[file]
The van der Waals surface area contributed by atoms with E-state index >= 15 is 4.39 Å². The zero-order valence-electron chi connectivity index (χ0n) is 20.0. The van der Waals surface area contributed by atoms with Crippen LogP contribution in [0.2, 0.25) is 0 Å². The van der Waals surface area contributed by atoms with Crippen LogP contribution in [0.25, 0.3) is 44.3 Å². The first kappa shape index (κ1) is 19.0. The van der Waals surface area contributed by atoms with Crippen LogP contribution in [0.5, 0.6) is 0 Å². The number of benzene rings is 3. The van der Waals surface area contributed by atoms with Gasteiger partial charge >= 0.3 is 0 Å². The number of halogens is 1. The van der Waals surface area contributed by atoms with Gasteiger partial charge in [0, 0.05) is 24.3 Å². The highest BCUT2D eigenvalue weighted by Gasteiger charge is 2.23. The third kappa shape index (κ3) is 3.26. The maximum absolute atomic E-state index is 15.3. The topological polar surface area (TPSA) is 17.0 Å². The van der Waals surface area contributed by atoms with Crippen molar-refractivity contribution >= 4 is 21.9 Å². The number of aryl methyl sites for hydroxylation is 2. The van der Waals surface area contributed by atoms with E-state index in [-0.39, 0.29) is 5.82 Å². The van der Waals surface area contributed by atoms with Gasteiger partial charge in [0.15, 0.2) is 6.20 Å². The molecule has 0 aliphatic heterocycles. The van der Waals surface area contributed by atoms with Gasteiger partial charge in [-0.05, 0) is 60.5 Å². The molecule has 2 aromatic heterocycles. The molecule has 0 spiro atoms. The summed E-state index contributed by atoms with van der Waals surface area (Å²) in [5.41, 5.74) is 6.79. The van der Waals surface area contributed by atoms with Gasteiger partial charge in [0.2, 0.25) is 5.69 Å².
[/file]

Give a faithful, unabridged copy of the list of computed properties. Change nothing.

The van der Waals surface area contributed by atoms with E-state index >= 15 is 4.39 Å². The zero-order valence-electron chi connectivity index (χ0n) is 20.0. The van der Waals surface area contributed by atoms with Crippen LogP contribution in [0.2, 0.25) is 0 Å². The van der Waals surface area contributed by atoms with Crippen LogP contribution in [0.25, 0.3) is 44.3 Å². The first kappa shape index (κ1) is 19.0. The van der Waals surface area contributed by atoms with Crippen LogP contribution in [0.5, 0.6) is 0 Å². The number of benzene rings is 3. The van der Waals surface area contributed by atoms with Gasteiger partial charge >= 0.3 is 0 Å². The number of halogens is 1. The van der Waals surface area contributed by atoms with Gasteiger partial charge in [0, 0.05) is 24.3 Å². The highest BCUT2D eigenvalue weighted by Gasteiger charge is 2.23. The third kappa shape index (κ3) is 3.26. The maximum absolute atomic E-state index is 15.3. The topological polar surface area (TPSA) is 17.0 Å². The van der Waals surface area contributed by atoms with Crippen molar-refractivity contribution >= 4 is 21.9 Å². The number of aryl methyl sites for hydroxylation is 2. The van der Waals surface area contributed by atoms with E-state index in [-0.39, 0.29) is 5.82 Å². The van der Waals surface area contributed by atoms with Gasteiger partial charge in [0.15, 0.2) is 6.20 Å². The molecule has 0 aliphatic heterocycles. The van der Waals surface area contributed by atoms with Gasteiger partial charge in [-0.05, 0) is 60.5 Å². The molecule has 2 aromatic heterocycles. The molecule has 0 spiro atoms. The summed E-state index contributed by atoms with van der Waals surface area (Å²) in [5.41, 5.74) is 6.79. The van der Waals surface area contributed by atoms with Gasteiger partial charge in [0.2, 0.25) is 5.69 Å².